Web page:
One day my daughter informed me that our car was making a strange noise, so I went out to investigate. She tired to prepare me, but in no way did I anticipate the violent shrieking that assaulted my ears upon starting the car. I immediately turned off the engine.
In such a moment, wisdom demands one course of action only: Get out of the car, walk back into the house, and call a trustworthy auto-repair service.
That would have been the appropriate and prudent response. Instead, I followed the arrogant male instinct, which requires at bare minimum that the male lift the hood and stare intently at the engine. After all, neighbors might be watching, and we want to at least give the appearance that we have some mechanical knowledge.” C. J. Mahaney, Humility: True Greatness (Multnomah Publishers, Inc., 2005), 25-26.
So often “church” is giving the appearance that we have some spiritual knowledge and awakening, yet we often do not want to humbly place ourselves under the Leadership and Lordship of Christ over our lives in and through the church as members.
“At every stage of our Christian development and in every sphere of our Christian discipleship, pride is the greatest enemy and humility our greatest friend.” ~ John Stott, “Pride, Humility & God,” Sovereign Grace Online, September/October 2000, http://www.sovereigngraceministries.org/sgo/v18no5/prt_pride.html (accessed August 3, 2005) via C. J. Mahaney, Humility: True Greatness (Multnomah Publishers, Inc., 2005), 29.
If we have not placed ourselves in covenantal membership in a local assembly, can we say we are truly living humbly before God?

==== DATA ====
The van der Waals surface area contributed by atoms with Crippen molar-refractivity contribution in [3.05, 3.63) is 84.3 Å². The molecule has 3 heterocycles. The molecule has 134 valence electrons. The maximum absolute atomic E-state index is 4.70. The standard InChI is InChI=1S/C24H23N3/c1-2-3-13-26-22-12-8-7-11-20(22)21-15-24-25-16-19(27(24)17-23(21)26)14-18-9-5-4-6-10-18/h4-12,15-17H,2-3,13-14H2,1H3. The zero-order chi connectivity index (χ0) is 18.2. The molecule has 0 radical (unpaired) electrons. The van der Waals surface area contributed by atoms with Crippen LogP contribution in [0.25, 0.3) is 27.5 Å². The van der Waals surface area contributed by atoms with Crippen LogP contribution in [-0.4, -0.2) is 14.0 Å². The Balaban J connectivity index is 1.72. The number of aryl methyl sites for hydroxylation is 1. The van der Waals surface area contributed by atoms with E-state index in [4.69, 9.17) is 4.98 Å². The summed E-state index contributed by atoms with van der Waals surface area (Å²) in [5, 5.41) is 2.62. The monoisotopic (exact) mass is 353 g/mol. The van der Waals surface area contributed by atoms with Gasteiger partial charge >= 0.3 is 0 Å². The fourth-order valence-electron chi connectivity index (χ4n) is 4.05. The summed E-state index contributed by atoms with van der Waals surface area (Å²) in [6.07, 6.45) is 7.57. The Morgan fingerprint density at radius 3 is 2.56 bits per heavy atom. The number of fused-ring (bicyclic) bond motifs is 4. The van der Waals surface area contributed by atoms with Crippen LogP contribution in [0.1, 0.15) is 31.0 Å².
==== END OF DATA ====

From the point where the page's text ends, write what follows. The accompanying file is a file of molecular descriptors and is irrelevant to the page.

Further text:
“As I sat with my family at a local breakfast establishment, I noticed a finely dressed man at an adjacent table. His Armani suit and stiffly pressed shirt coordinated perfectly with a power tie. His wing-tip shoes sparkled from a recent shine, every hair was in place, including his perfectly groomed moustache.
The man sat alone eating a bagel as he prrepared for a meeting. As he reviewed the papers before him, he appeared nervous, glancing frequently at his Rolex watch. It was obvious he had an important meeting ahead.
The man stood up and I watched as he straightened his tie and prepared to leave.
Immediately I noticed a blob of cream cheese attached to his finely groomed moustache. He was about to go into the world, dressed in his finest, with cream cheese on his face.
I thought of the business meeting he was about to attend. Who would tell him? Should I? What if no one did?” ~ Attributed to Pastor James R. Needham in a 2004 illustration from www.preachingtoday.com via C. J. Mahaney, Humility: True Greatness (Multnomah Publishers, Inc., 2005), 123-124.
My Own Cream Cheese Moment
“Let me tell you about a cream cheese moment in my life, one of many such experiences that have helped convince me that no sin is more deceptive than pride.